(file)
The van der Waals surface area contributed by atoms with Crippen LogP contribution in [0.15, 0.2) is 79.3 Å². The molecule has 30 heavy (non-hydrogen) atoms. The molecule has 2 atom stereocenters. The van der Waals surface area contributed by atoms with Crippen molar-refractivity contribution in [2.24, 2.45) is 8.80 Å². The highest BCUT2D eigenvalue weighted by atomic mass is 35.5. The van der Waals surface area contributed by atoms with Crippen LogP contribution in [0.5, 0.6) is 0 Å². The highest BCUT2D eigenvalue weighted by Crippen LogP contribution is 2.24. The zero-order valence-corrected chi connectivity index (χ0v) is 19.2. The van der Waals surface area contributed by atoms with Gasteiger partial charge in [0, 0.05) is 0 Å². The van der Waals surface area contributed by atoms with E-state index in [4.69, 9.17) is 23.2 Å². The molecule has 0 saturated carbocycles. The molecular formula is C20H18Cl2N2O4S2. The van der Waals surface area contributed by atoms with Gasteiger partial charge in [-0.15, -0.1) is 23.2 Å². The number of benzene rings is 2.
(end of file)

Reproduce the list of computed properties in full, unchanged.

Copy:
The van der Waals surface area contributed by atoms with Crippen LogP contribution in [0.15, 0.2) is 79.3 Å². The molecule has 30 heavy (non-hydrogen) atoms. The molecule has 2 atom stereocenters. The van der Waals surface area contributed by atoms with Crippen molar-refractivity contribution in [2.24, 2.45) is 8.80 Å². The highest BCUT2D eigenvalue weighted by atomic mass is 35.5. The van der Waals surface area contributed by atoms with Crippen LogP contribution in [0.5, 0.6) is 0 Å². The highest BCUT2D eigenvalue weighted by Crippen LogP contribution is 2.24. The zero-order valence-corrected chi connectivity index (χ0v) is 19.2. The van der Waals surface area contributed by atoms with Gasteiger partial charge in [0, 0.05) is 0 Å². The van der Waals surface area contributed by atoms with E-state index in [4.69, 9.17) is 23.2 Å². The molecule has 0 saturated carbocycles. The molecular formula is C20H18Cl2N2O4S2. The van der Waals surface area contributed by atoms with Gasteiger partial charge in [-0.15, -0.1) is 23.2 Å². The number of benzene rings is 2.